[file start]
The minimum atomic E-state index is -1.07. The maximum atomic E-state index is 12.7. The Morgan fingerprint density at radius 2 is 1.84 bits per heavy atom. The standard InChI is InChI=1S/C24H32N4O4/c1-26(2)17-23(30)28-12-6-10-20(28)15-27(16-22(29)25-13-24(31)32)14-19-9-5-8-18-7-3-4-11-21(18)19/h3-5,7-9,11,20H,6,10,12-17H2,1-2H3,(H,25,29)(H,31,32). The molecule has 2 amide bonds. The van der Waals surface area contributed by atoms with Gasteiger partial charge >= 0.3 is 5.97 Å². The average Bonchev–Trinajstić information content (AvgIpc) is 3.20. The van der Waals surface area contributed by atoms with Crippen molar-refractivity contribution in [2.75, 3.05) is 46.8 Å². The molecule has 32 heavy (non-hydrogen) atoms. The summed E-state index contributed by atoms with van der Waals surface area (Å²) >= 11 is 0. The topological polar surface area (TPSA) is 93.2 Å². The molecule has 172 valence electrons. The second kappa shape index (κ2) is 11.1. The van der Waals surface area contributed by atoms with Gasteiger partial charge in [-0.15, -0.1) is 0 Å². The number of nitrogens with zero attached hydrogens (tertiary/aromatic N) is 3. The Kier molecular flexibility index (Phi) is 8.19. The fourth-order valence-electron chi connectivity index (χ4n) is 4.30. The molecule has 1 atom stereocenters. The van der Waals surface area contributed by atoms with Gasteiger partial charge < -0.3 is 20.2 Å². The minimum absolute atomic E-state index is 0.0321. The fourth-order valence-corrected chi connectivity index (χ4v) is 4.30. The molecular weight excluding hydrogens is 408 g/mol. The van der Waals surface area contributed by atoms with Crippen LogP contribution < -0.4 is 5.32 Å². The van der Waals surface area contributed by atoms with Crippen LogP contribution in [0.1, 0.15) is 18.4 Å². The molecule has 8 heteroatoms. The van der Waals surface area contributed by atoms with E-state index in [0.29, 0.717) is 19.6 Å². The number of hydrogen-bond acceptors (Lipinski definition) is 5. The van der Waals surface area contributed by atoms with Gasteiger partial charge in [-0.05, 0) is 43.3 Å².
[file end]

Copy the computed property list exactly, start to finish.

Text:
The minimum atomic E-state index is -1.07. The maximum atomic E-state index is 12.7. The Morgan fingerprint density at radius 2 is 1.84 bits per heavy atom. The standard InChI is InChI=1S/C24H32N4O4/c1-26(2)17-23(30)28-12-6-10-20(28)15-27(16-22(29)25-13-24(31)32)14-19-9-5-8-18-7-3-4-11-21(18)19/h3-5,7-9,11,20H,6,10,12-17H2,1-2H3,(H,25,29)(H,31,32). The molecule has 2 amide bonds. The van der Waals surface area contributed by atoms with Gasteiger partial charge >= 0.3 is 5.97 Å². The average Bonchev–Trinajstić information content (AvgIpc) is 3.20. The van der Waals surface area contributed by atoms with Crippen molar-refractivity contribution in [2.75, 3.05) is 46.8 Å². The molecule has 32 heavy (non-hydrogen) atoms. The summed E-state index contributed by atoms with van der Waals surface area (Å²) >= 11 is 0. The topological polar surface area (TPSA) is 93.2 Å². The molecule has 172 valence electrons. The second kappa shape index (κ2) is 11.1. The van der Waals surface area contributed by atoms with Gasteiger partial charge in [-0.15, -0.1) is 0 Å². The number of nitrogens with zero attached hydrogens (tertiary/aromatic N) is 3. The Kier molecular flexibility index (Phi) is 8.19. The fourth-order valence-electron chi connectivity index (χ4n) is 4.30. The molecule has 1 atom stereocenters. The van der Waals surface area contributed by atoms with Gasteiger partial charge < -0.3 is 20.2 Å². The minimum absolute atomic E-state index is 0.0321. The fourth-order valence-corrected chi connectivity index (χ4v) is 4.30. The molecular weight excluding hydrogens is 408 g/mol. The van der Waals surface area contributed by atoms with Crippen LogP contribution < -0.4 is 5.32 Å². The van der Waals surface area contributed by atoms with Crippen LogP contribution in [0.1, 0.15) is 18.4 Å². The molecule has 8 heteroatoms. The van der Waals surface area contributed by atoms with E-state index in [0.29, 0.717) is 19.6 Å². The number of hydrogen-bond acceptors (Lipinski definition) is 5. The van der Waals surface area contributed by atoms with Gasteiger partial charge in [-0.05, 0) is 43.3 Å².